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Using Linkedin To Disrupt Your Business As Usual - Part 1

Written By Roy Ang, Withers KhattarWong

First published on the Law Society of Singapore’s Law Gazette in October 2017
Republished on SAL’s Legal Technology Manual with permission on 11 June 2018

Using LinkedIn to Disrupt Your Business As Usual (Part I)

Part I: The Rise and Rise of LinkedIn – How to Catch the Wave?

In this two-part series on using LinkedIn as a business development tool, we discuss the rise in popularity and the importance of LinkedIn, the basics in setting up an effective LinkedIn profile for business development and some tips which can help you reach out and engage clients as you grow your business.

What is LinkedIn?

LinkedIn is the world’s largest professional network with over 540 million users focused on business networking. According to the Pew Research Centre, LinkedIn usage is especially high amongst those with tertiary education and annual salaries above US$75,000.

Is your firm already on LinkedIn?

Most large and medium sized law firms in Singapore have a presence on LinkedIn as part of its online identity, and these are often set up by the marketing teams. However, it is not uncommon to see that the platform is underutilised by the firm’s most important stakeholder — its lawyers. This is a missed opportunity for business development. To effectively tap into the potential of LinkedIn, lawyers and their marketing team need to work closely together for both teams’ efforts in business development to be amplified.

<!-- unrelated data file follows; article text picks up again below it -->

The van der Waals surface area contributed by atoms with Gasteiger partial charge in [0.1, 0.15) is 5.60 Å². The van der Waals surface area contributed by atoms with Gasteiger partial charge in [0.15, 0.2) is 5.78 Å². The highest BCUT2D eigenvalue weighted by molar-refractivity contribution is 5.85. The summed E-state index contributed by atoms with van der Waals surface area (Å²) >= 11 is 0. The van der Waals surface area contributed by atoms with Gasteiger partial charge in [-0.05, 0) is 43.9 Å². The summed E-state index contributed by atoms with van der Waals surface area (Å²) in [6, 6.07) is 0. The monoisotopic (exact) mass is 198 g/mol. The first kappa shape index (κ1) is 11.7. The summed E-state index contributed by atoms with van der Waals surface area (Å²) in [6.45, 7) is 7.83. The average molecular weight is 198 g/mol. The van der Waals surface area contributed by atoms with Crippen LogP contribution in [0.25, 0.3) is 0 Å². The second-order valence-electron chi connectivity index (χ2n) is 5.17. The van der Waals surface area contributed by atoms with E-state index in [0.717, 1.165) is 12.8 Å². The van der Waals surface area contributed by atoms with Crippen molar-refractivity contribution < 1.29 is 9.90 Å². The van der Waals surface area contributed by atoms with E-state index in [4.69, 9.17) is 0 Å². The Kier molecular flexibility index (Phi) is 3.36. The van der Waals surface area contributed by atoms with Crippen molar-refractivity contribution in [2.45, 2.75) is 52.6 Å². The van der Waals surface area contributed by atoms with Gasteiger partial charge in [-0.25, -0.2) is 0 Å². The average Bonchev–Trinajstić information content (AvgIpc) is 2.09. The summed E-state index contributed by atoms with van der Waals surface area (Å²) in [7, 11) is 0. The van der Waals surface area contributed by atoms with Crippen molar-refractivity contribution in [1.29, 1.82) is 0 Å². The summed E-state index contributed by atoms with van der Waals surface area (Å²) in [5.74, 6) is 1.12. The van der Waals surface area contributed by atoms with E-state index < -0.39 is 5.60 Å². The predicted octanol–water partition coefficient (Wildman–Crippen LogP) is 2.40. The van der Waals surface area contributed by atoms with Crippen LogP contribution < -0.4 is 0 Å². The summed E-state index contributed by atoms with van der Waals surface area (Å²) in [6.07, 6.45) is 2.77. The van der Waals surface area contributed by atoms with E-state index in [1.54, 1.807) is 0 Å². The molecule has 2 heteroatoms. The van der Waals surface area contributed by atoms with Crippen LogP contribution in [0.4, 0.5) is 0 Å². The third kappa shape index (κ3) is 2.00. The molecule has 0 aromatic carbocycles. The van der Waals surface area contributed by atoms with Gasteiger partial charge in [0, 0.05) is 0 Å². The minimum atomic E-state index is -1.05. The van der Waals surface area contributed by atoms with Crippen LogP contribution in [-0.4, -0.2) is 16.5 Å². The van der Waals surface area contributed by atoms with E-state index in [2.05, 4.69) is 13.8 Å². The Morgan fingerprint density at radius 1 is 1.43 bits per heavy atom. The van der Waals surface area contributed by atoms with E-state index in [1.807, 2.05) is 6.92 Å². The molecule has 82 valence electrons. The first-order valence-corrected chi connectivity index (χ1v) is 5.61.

Why is it Important?

Digital disruption means it is no longer an option to stick to just using offline marketing techniques. A 2014 IDC study showed that 85% of C-suite and senior executives use social media when making purchasing decisions. Using platforms like LinkedIn, these potential clients take into consideration peer input, review profile information and knowledge-sharing activities when assessing potential counsel. Hence, there is a significant probability that your LinkedIn profile becomes the very first impression for a new prospect.

Traditional, in-person client engagement and marketing events remain extremely important, but they need not be the only tool in your business development toolkit. Online social marketing is fast becoming a strong complement to a lawyer’s holistic business development strategy.